Do winners always have to fight wars?

Do winners always have to fight wars?
PHOTO: The Business Times

THE conventional wisdom is that in business, there are rarely winners without losers. And sometimes, the path to success is littered with the bodies of your competitors.

But those who read Sun Zi Bingfa: Strategic Applications to Business and Marketing Practices will come away knowing that waging war is not necessary in order to emerge victorious.

Inspired by Sun Tzu's Art of War, Wee Chow-Hou, professor of strategy and marketing at the Nanyang Business School, Nanyang Technological University, uses the concepts of fighting military battles to illustrate a relationship between war and business.

In his book, he argues that you do not need to go around killing your business competitors. In fact, subduing the enemy without doing battle is ultimately the best strategy. Companies emerge stronger when they face intense competition, but they shouldn't enter into price, bidding or promotional wars against their rivals without careful analysis.

Competition or the equivalent of a military war in the business context plays out these days in the form of price wars. In the Cola Wars, Coke and Pepsi waged a furious battle in the soda market in the 80s; in the sky wars, Airbus, Boeing and McDonnell Douglas slugged it out for market share in the airline industry in the 90s.

Although the book advocates war as a last resort, it doesn't imply that battles will not be fought. For a leader to decide whether a nation should go to war, his moral influences are of utmost importance. As Sun Zi said, a warlord must not embark on a military campaign simply out of anger. Similarly, in business, a leader cannot be reckless in his decisions especially if it involves an entire nation.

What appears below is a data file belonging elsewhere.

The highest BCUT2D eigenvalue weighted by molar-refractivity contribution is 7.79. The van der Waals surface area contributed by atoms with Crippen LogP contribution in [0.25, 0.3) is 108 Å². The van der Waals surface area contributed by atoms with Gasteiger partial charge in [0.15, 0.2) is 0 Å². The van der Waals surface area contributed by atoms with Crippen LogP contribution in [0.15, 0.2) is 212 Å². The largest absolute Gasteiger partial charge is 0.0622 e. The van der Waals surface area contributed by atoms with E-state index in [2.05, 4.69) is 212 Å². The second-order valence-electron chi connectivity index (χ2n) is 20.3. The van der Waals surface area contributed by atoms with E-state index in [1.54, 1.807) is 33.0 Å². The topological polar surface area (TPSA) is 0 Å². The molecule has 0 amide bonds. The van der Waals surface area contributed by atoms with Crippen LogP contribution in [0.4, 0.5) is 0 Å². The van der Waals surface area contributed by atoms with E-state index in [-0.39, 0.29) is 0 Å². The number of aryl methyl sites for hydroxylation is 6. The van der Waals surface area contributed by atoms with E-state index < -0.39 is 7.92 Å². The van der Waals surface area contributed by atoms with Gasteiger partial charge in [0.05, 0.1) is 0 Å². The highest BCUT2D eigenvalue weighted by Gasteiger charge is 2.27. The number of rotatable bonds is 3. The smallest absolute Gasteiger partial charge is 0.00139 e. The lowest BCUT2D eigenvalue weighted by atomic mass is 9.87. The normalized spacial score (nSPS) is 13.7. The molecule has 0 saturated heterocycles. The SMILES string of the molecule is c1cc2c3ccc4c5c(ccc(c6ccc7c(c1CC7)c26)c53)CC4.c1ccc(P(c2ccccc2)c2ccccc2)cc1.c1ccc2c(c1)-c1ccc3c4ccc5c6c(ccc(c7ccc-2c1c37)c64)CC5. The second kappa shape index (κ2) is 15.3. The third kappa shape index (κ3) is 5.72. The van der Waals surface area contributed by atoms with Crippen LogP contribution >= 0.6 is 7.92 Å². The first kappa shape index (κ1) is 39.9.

Citing North Korea as an example, Prof Wee said that the country shuts itself out as a form of "cold" war by refusing to engage in trade with other nations. In contrast to North Korea, China opened itself up to the world under Deng Xiaoping's leadership, in the 1978 move that tore down the "Bamboo Curtain".

Eventually, this move encouraged other nations to trade with it. From a poverty-stricken nation dependent on agriculture to the world's largest manufacturing base today, China has proven that showing an open-door policy brings growth and opportunity.

Sun Zi Bingfa also refers to the "blue-ocean" strategy for companies, defined as the "most logical way to generate growth and profits". A blue-ocean company is one that creates uncontested market space instead of competing in existing markets, which have shrinking profit margins and limited growth opportunities.

Cirque du Soleil is an example of a successful blue-ocean company. It eliminated the use of animals that are the stock-in-trade of circuses and has instead woven in opera and ballet into its performances.

Dyson, the makers of vacuum cleaners that run on cyclone technology, is another example; although there have been copycat versions of the British company's bladeless fans in China, Dyson has arguably been the leader in that market since 2009.

While there is a need for the selective usage of offensive strategies, proactive defence is occasionally necessary when forces and resources are inadequate. Just as David could defeat Goliath, a small company is capable of picking a single position of the enemy and concentrate its forces there, adopting the "hit-and-run" strategy from guerrilla warfare to defeat its rivals.

It is easy for the mind to drift while reading Sun Zi Bingfa because it gets repetitive in the middle, and similar points are supported by the same examples.

But, the book is still a good read for those in the corporate world, which still has a lot to learn from the army.

stephluo@sph.com.sg

@StephLuoBT


This article was first published on March 4, 2017.
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